I’d like to say a some serious things about fun and laughter. People might not think therapy sessions and laughter go together. Crying, maybe, the ever-present Kleenex box close at hand. But laughter? Therapy is serious stuff, isn’t it? Sessions are all about dredging up problems and pain and laying them out for examination and, hopefully, new insight. From our counselors we expect careful attention, compassion and respect. Laughter seems a little …. well …. inappropriate.
As a lifelong lover of play – I made sure to research laughter, play and humor when it came time to write my master’s thesis in graduate school. How does it fit into the therapeutic process? It’s kind of weird, really, this shoulder shaking thing we do, accompanied by huffing, grinning and snorting. Sometimes falling down or wetting our pants. Total loss of dignity and control. What was Mother Nature thinking when she programed this into us humans? It has to have a survival benefit, but what is it? And why do we laugh? What makes something funny?
The answers I found were fascinating and reassuring. We know a lot now about the physiology of laughter. And, yes, sometimes “laughter is the best medicine.” It seems this ha-ha reaction is key to stress relief. And it occurs as the stress is leaving. When we’re terrified or humiliated – we don’t tend to laugh. We go into fight, flight or freeze mode with adrenalin and cortisol flooding our bodies. We freeze,, we run, we fight or hide. It’s serious stuff. But as soon as the danger (real or imagined) passes and we feel safe – the body instinctively releases this tension and one of the ways is the jiggle jiggle release of laughter. Laughter has been called a full body massage. Depending on how hard we laugh – lots of our internal organs can get a good jog. We finally stop holding our breath and gulp in oxygen. The stress chemicals dissipate and give way to ones of calm and well-being. The laughter on the outside is always an indication that things are calming down on the inside.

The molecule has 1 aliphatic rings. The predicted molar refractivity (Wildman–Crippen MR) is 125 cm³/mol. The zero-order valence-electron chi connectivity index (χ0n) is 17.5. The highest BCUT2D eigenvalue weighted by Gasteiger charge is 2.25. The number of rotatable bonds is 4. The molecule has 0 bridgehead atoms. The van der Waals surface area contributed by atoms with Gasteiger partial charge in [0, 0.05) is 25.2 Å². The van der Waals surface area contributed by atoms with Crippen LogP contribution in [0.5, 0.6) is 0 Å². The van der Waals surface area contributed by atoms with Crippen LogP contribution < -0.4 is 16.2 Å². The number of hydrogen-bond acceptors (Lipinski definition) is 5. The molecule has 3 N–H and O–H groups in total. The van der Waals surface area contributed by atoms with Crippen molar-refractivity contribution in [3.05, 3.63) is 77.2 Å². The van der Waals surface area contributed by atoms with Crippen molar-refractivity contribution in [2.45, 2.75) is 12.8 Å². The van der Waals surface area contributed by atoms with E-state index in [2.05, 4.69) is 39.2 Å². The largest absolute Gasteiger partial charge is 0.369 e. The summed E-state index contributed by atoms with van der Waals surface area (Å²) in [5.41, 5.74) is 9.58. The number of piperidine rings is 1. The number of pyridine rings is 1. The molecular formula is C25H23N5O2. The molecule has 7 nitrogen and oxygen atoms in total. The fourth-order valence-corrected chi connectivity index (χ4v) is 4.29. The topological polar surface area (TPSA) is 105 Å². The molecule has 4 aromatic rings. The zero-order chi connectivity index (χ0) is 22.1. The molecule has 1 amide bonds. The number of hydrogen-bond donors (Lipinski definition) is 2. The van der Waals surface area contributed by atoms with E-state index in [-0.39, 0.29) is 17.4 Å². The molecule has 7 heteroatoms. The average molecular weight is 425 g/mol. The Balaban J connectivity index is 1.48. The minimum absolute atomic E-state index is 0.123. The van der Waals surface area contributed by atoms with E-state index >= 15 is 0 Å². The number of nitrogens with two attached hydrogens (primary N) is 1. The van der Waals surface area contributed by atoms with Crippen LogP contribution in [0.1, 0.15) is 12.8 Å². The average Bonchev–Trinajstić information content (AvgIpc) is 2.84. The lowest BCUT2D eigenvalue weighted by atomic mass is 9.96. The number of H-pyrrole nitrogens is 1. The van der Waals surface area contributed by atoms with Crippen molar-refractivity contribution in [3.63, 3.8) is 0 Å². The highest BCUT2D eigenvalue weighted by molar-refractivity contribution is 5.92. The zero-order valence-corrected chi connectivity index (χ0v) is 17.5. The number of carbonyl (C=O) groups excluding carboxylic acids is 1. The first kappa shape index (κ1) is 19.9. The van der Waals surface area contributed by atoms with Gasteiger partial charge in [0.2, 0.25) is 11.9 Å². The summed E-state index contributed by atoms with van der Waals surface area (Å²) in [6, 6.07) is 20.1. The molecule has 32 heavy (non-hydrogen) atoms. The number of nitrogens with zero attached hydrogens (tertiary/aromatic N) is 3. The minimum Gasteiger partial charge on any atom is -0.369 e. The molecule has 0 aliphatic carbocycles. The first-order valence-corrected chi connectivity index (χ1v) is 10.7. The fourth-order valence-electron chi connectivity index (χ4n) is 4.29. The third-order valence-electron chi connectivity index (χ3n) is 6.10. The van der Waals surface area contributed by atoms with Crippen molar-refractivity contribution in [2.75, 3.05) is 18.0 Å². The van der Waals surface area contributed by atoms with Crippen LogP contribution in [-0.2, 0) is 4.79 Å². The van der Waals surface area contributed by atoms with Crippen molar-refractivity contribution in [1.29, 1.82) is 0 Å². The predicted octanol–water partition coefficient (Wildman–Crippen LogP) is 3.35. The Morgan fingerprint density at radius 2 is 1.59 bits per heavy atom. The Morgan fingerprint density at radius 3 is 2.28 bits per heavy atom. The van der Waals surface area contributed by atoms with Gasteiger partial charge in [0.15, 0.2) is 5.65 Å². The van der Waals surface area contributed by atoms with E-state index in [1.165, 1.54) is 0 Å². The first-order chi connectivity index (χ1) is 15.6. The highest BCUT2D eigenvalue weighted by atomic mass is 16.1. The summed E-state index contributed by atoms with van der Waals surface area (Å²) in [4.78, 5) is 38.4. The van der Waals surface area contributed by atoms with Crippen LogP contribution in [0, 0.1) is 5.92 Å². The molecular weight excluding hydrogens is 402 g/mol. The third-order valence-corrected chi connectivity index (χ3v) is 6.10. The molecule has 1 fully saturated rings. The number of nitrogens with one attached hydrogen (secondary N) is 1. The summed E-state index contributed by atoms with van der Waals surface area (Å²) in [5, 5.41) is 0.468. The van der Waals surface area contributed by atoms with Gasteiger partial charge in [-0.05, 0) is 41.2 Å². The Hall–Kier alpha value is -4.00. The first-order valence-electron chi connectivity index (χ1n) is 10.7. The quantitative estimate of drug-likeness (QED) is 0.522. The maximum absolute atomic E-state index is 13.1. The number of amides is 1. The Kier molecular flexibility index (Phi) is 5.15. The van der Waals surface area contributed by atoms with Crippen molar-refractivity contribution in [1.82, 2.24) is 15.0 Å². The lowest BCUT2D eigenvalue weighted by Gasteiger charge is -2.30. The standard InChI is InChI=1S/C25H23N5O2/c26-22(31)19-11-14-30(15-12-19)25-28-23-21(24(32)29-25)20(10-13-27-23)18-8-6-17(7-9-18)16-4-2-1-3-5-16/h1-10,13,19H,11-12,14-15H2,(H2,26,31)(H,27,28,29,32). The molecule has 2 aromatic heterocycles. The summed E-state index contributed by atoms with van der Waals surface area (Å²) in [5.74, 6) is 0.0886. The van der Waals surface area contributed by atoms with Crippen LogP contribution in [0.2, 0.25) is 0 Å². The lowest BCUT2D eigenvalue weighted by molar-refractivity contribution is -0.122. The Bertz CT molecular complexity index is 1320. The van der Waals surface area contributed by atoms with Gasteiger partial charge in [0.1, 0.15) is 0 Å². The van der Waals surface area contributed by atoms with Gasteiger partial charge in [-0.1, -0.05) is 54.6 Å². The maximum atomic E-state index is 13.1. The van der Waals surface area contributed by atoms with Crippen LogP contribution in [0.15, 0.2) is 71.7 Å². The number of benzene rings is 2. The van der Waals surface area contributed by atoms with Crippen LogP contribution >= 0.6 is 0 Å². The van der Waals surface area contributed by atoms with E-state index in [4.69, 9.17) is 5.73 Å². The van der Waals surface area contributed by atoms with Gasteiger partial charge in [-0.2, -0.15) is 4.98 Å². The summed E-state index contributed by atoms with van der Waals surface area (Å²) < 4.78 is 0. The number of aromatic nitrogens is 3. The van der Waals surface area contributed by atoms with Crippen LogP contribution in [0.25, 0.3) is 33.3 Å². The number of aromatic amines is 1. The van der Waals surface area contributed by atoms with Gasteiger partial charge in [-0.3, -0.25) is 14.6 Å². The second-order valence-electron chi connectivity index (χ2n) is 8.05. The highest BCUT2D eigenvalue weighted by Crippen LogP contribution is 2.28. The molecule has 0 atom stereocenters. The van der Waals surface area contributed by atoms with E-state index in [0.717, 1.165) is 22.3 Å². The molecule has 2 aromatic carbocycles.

And while our bodies are undergoing these gyrations – the mind is usually busy coming up with reasons why. Not always. Sometimes we laugh and can’t give a good explanation. But most times we have a different perception that accompanies the laughter. And what we find in therapy is that when the heavy terror, anger, grief, humiliation lesson – the feelings get lighter and new perspectives and realizations automatically arise. What was so distressing now seems amusing. Clients often say something like “Oh isn’t that silly!” and mean it when minutes before they were in the throes of high angst. Almost like being scared of the monster under the bed and then laughing with relief to see that when the light is turned on – it’s only your shoes.
Many times, the client him/herself will crack the joke and the counselor laughs along.
Sometimes, though, it’s the counselor who, not being in the clutch of heavy feelings or negative beliefs, can offer up an alternative perspective, a reframe, that allows for release and laughter. Either way – it’s been my experience that there are more minutes of laughing in an EFT session than most other counseling modalities. Perhaps it’s the speed with which emotional relief comes. I wonder if that’s true? Perhaps that’s topic for a research paper or someone else’s master’s thesis.